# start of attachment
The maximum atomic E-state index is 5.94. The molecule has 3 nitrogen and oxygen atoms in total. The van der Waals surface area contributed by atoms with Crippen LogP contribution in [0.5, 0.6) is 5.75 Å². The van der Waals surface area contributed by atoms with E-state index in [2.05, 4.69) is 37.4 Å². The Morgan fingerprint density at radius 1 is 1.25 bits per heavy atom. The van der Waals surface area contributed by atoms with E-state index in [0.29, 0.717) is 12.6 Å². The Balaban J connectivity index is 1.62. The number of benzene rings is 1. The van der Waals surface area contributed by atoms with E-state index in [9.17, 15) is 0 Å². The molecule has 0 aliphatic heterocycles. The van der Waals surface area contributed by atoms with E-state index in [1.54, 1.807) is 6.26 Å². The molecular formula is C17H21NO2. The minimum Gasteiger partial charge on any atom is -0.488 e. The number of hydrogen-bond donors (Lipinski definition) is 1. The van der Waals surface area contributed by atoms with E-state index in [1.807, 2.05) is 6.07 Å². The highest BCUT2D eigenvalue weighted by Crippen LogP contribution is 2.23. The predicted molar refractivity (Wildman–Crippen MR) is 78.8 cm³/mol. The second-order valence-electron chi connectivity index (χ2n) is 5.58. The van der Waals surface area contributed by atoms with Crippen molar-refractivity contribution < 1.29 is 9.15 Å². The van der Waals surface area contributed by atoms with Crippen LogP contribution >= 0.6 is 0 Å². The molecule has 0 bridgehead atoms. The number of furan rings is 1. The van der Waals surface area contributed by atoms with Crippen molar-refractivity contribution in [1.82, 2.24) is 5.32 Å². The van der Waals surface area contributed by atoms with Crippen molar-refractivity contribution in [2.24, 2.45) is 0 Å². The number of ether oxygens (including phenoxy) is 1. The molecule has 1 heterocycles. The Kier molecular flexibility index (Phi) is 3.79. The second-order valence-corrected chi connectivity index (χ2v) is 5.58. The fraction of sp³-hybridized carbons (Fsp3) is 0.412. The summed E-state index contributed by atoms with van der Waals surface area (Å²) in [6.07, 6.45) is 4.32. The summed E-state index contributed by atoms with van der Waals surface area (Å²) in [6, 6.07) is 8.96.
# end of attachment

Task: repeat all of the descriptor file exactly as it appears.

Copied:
The maximum atomic E-state index is 5.94. The molecule has 3 nitrogen and oxygen atoms in total. The van der Waals surface area contributed by atoms with Crippen LogP contribution in [0.5, 0.6) is 5.75 Å². The van der Waals surface area contributed by atoms with E-state index in [2.05, 4.69) is 37.4 Å². The Morgan fingerprint density at radius 1 is 1.25 bits per heavy atom. The van der Waals surface area contributed by atoms with E-state index in [0.29, 0.717) is 12.6 Å². The Balaban J connectivity index is 1.62. The number of benzene rings is 1. The van der Waals surface area contributed by atoms with E-state index in [9.17, 15) is 0 Å². The molecule has 0 aliphatic heterocycles. The van der Waals surface area contributed by atoms with E-state index in [1.54, 1.807) is 6.26 Å². The molecular formula is C17H21NO2. The minimum Gasteiger partial charge on any atom is -0.488 e. The number of hydrogen-bond donors (Lipinski definition) is 1. The van der Waals surface area contributed by atoms with E-state index in [1.807, 2.05) is 6.07 Å². The highest BCUT2D eigenvalue weighted by Crippen LogP contribution is 2.23. The predicted molar refractivity (Wildman–Crippen MR) is 78.8 cm³/mol. The second-order valence-electron chi connectivity index (χ2n) is 5.58. The van der Waals surface area contributed by atoms with Crippen molar-refractivity contribution < 1.29 is 9.15 Å². The van der Waals surface area contributed by atoms with Crippen LogP contribution >= 0.6 is 0 Å². The molecule has 0 bridgehead atoms. The number of furan rings is 1. The van der Waals surface area contributed by atoms with Crippen molar-refractivity contribution in [1.82, 2.24) is 5.32 Å². The van der Waals surface area contributed by atoms with Crippen molar-refractivity contribution in [2.24, 2.45) is 0 Å². The number of ether oxygens (including phenoxy) is 1. The molecule has 1 heterocycles. The Kier molecular flexibility index (Phi) is 3.79. The second-order valence-corrected chi connectivity index (χ2v) is 5.58. The fraction of sp³-hybridized carbons (Fsp3) is 0.412. The summed E-state index contributed by atoms with van der Waals surface area (Å²) in [6.07, 6.45) is 4.32. The summed E-state index contributed by atoms with van der Waals surface area (Å²) in [6, 6.07) is 8.96.